Why it's right to be wrong
I like to be right. I admit it. I bet you do as well?
So it caught my attention when I saw "wrongologist" (I didn't know there was such a word - always being right n'all ;-)) Kathryn Schulz doing a TED Talk on being wrong.
It's right to be wrong! I won't lie to you, I had to watch it a couple of times to get it ;-)
This is what she says:
"In the bigger picture, we know we as human beings sometimes get things wrong.
But when I look at myself in the present moment, I can't actually think of a single thing I'm wrong about."
So why do we get stuck in this bubble of being right (why it's a problem) and what happens when we step out of it?
How does it feel to be wrong?
My own answer: embarrassing, uncomfortable, confusing, scary.
No, she says. What I react to is realizing I'm wrong! Not actually the being wrong
"Being wrong doesn't feel like anything", she says, but then she reveals the twist:
"No actually, being wrong does feel like something, it feels like being right!"
We are taught as young kids that being wrong is bad and to succeed in life, we're never to make any mistakes.
So we do everything we can to be right. We become perfect little overachievers.
With nice homes, the right diet, perfect kids, a meaningful job that changes the world and makes us rich. __________ you fill in the blank.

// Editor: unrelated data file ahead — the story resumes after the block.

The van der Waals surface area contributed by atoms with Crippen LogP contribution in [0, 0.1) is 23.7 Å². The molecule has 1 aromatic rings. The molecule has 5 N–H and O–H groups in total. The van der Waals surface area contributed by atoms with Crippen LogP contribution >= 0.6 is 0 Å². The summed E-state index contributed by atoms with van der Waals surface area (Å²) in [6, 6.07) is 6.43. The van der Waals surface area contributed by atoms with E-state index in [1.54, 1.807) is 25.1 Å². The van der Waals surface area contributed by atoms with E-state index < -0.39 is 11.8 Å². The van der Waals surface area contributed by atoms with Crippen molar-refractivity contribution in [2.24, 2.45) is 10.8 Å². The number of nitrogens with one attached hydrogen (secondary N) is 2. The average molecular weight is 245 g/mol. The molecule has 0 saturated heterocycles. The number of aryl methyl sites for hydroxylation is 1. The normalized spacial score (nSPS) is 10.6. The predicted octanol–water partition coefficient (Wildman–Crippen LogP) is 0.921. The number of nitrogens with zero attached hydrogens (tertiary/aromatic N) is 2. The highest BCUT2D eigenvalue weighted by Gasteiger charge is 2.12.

This is why we panic at being wrong:
We think that being wrong means that there's something wrong with us.
And this is why thinking we're right is a problem:
"Trusting too much in the feeling of being on the right side of anything, can be a very dangerous."
Just think of conflicts of any kind to know that statement is true.
This I what Kathryn's research and Talk has taught me:
It's brave and liberating to say I'm wrong when I know I am.
Why brave? Because it doesn't come easy to me.
The day after I had watched Kathryn's TED Talk I went into work and said to a colleague I had had a "moment" with the day before, that she had been right. I was wrong. And it felt liberating.
Am I wrong when I think I'm right? Probably a lot of the time.
Being wrong is ok. It's even right to be wrong. It means I'm human.